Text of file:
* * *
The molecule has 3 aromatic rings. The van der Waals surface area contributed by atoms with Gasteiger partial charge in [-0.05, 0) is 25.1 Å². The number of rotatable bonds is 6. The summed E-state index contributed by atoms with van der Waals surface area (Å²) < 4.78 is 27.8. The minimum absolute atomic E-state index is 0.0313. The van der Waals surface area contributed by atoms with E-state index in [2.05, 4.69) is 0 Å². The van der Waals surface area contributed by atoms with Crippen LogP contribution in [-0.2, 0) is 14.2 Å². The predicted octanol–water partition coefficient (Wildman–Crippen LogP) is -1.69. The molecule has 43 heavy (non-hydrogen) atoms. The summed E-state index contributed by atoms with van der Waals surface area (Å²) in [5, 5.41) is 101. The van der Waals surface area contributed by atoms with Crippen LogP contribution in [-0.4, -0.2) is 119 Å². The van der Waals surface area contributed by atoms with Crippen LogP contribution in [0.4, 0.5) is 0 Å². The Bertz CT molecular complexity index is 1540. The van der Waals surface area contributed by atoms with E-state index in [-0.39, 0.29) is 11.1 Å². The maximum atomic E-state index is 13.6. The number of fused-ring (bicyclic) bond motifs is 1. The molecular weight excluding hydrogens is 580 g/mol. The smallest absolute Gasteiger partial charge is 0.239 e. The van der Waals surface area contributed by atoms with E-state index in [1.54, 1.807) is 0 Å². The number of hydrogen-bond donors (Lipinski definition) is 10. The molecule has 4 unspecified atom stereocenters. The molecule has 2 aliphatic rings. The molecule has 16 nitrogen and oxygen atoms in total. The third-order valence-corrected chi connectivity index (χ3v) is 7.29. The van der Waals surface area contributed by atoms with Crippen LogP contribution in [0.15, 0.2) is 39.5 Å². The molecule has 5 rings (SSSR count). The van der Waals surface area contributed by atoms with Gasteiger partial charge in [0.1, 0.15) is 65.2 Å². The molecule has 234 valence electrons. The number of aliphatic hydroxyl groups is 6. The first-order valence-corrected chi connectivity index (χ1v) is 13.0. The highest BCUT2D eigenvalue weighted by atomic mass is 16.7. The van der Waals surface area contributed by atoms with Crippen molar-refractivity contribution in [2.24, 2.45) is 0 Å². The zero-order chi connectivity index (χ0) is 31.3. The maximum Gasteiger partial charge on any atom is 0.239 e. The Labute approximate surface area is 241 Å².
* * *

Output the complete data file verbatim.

The molecule has 3 aromatic rings. The van der Waals surface area contributed by atoms with Gasteiger partial charge in [-0.05, 0) is 25.1 Å². The number of rotatable bonds is 6. The summed E-state index contributed by atoms with van der Waals surface area (Å²) < 4.78 is 27.8. The minimum absolute atomic E-state index is 0.0313. The van der Waals surface area contributed by atoms with E-state index in [2.05, 4.69) is 0 Å². The van der Waals surface area contributed by atoms with Crippen LogP contribution in [-0.2, 0) is 14.2 Å². The predicted octanol–water partition coefficient (Wildman–Crippen LogP) is -1.69. The molecule has 43 heavy (non-hydrogen) atoms. The summed E-state index contributed by atoms with van der Waals surface area (Å²) in [5, 5.41) is 101. The van der Waals surface area contributed by atoms with Crippen LogP contribution in [-0.4, -0.2) is 119 Å². The van der Waals surface area contributed by atoms with Crippen LogP contribution in [0.4, 0.5) is 0 Å². The Bertz CT molecular complexity index is 1540. The van der Waals surface area contributed by atoms with E-state index in [-0.39, 0.29) is 11.1 Å². The maximum atomic E-state index is 13.6. The number of fused-ring (bicyclic) bond motifs is 1. The molecular weight excluding hydrogens is 580 g/mol. The smallest absolute Gasteiger partial charge is 0.239 e. The van der Waals surface area contributed by atoms with E-state index in [1.54, 1.807) is 0 Å². The number of hydrogen-bond donors (Lipinski definition) is 10. The molecule has 4 unspecified atom stereocenters. The molecule has 2 aliphatic rings. The molecule has 16 nitrogen and oxygen atoms in total. The third-order valence-corrected chi connectivity index (χ3v) is 7.29. The van der Waals surface area contributed by atoms with Crippen LogP contribution in [0.15, 0.2) is 39.5 Å². The molecule has 5 rings (SSSR count). The van der Waals surface area contributed by atoms with Gasteiger partial charge in [0.1, 0.15) is 65.2 Å². The molecule has 234 valence electrons. The number of aliphatic hydroxyl groups is 6. The first-order valence-corrected chi connectivity index (χ1v) is 13.0. The highest BCUT2D eigenvalue weighted by atomic mass is 16.7. The van der Waals surface area contributed by atoms with Crippen molar-refractivity contribution in [2.24, 2.45) is 0 Å². The zero-order chi connectivity index (χ0) is 31.3. The maximum Gasteiger partial charge on any atom is 0.239 e. The Labute approximate surface area is 241 Å².